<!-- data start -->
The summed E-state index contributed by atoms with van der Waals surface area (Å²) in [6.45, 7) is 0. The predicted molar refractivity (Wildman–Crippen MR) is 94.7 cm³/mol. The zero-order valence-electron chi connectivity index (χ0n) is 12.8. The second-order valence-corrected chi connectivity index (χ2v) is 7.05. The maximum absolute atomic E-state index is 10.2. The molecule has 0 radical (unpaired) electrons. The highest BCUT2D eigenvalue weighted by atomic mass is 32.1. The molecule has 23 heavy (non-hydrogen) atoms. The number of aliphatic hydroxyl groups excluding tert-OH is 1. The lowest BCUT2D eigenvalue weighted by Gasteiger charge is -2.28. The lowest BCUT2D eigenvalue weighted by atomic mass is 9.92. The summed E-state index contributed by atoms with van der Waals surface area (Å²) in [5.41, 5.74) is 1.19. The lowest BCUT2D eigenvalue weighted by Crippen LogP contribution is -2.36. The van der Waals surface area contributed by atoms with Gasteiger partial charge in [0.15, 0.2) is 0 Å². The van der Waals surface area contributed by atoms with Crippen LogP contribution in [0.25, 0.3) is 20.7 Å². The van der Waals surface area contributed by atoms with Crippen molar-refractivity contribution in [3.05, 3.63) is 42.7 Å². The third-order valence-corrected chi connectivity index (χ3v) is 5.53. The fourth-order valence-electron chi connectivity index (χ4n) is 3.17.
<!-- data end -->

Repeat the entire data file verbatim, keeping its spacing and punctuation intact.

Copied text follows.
The summed E-state index contributed by atoms with van der Waals surface area (Å²) in [6.45, 7) is 0. The predicted molar refractivity (Wildman–Crippen MR) is 94.7 cm³/mol. The zero-order valence-electron chi connectivity index (χ0n) is 12.8. The second-order valence-corrected chi connectivity index (χ2v) is 7.05. The maximum absolute atomic E-state index is 10.2. The molecule has 0 radical (unpaired) electrons. The highest BCUT2D eigenvalue weighted by atomic mass is 32.1. The molecule has 23 heavy (non-hydrogen) atoms. The number of aliphatic hydroxyl groups excluding tert-OH is 1. The lowest BCUT2D eigenvalue weighted by Gasteiger charge is -2.28. The lowest BCUT2D eigenvalue weighted by atomic mass is 9.92. The summed E-state index contributed by atoms with van der Waals surface area (Å²) in [5.41, 5.74) is 1.19. The lowest BCUT2D eigenvalue weighted by Crippen LogP contribution is -2.36. The van der Waals surface area contributed by atoms with Gasteiger partial charge in [0.15, 0.2) is 0 Å². The van der Waals surface area contributed by atoms with Crippen LogP contribution in [0.25, 0.3) is 20.7 Å². The van der Waals surface area contributed by atoms with Crippen molar-refractivity contribution in [3.05, 3.63) is 42.7 Å². The third-order valence-corrected chi connectivity index (χ3v) is 5.53. The fourth-order valence-electron chi connectivity index (χ4n) is 3.17.